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Profile: Jack Ritchie (University of Cape Town)
  1. Jack Ritchie (2012). Styles for Philosophers of Science. Studies in History and Philosophy of Science Part A 43 (4):649-656.
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  2. Jack Ritchie (2012). Styles of Thinking: The Special Issue. Studies in History and Philosophy of Science Part A 43 (4):595-598.
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  3. Jack Ritchie (2010). Naturalized Metaphysics. International Journal of Philosophical Studies 18 (5):673-685.
  4. Jack Ritchie (2008). Structural Realism and Davidson. Synthese 162 (1):85 - 100.
    Structural realism is an attempt to balance the competing demands of the No Miracles Argument and the Pessimistic Meta-Induction. In this paper I trace the development of the structuralist idea through the work of one of its leading advocates, John Worrall. I suggest that properly thought through what the structuralist is offering or should be offering is not an account of how to divide up a theory into two parts—structure and ontology—but (perhaps surprisingly) a certain kind of theory of meaning—semantic (...)
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  5. Jack Ritchie (2008). Understanding Naturalism. Acumen Pub..
    Many contemporary Anglo-American philosophers describe themselves as naturalists. But what do they mean by that term? Popular naturalist slogans like, "there is no first philosophy" or "philosophy is continuous with the natural sciences" are far from illuminating. "Understanding Naturalism" provides a clear and readable survey of the main strands in recent naturalist thought. The origin and development of naturalist ideas in epistemology, metaphysics and semantics is explained through the works of Quine, Goldman, Kuhn, Chalmers, Papineau, Millikan and others. The most (...)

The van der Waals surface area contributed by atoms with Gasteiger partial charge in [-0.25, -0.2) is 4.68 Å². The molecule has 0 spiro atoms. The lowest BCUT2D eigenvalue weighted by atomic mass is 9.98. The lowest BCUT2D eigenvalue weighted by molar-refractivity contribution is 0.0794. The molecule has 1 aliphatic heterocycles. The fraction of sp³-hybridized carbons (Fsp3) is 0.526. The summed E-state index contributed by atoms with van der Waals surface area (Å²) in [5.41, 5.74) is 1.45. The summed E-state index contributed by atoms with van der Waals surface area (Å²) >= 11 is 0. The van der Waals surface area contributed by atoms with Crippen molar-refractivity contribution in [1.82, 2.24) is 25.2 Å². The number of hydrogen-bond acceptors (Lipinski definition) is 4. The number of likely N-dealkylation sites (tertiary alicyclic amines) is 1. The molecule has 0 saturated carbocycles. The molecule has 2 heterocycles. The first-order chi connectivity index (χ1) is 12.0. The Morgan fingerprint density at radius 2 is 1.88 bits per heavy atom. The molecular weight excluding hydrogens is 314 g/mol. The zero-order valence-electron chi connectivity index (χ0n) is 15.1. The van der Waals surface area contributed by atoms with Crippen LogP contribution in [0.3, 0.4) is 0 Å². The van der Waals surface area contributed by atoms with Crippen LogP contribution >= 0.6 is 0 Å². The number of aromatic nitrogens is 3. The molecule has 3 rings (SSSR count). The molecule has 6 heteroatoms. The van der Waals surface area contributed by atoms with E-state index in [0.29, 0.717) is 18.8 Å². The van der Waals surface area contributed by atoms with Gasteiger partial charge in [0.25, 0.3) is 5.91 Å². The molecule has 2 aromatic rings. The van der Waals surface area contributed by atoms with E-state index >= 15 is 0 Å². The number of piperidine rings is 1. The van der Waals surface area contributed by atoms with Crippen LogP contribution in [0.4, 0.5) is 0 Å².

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  6. Jack Ritchie (2005). Causal Compatibilism -- What Chance? Erkenntnis 63 (1):119-132.
    Orthodox physicalism has a problem with mental causation. If physics is complete and mental events are not identical to physical events (as multiple-realisation arguments imply) it seems as though there is no causal work for the mental to do. This paper examines some recent attempts to overcome this problem by analysing causation in terms of counterfactuals or conditional probabilities. It is argued that these solutions cannot simultaneously capture the force of the completeness of physics and make room for mental causation.
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  7. Jack Ritchie (2004). William James. The Philosophers' Magazine 28 (28):80-81.
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  8. Jack Ritchie (2001). Hilary Putnam. The Philosophers' Magazine 13:52-52.
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  9. Jack Ritchie (1999). C S Peirce & Immanuel Kant. The Philosophers' Magazine 6 (6):30-31.
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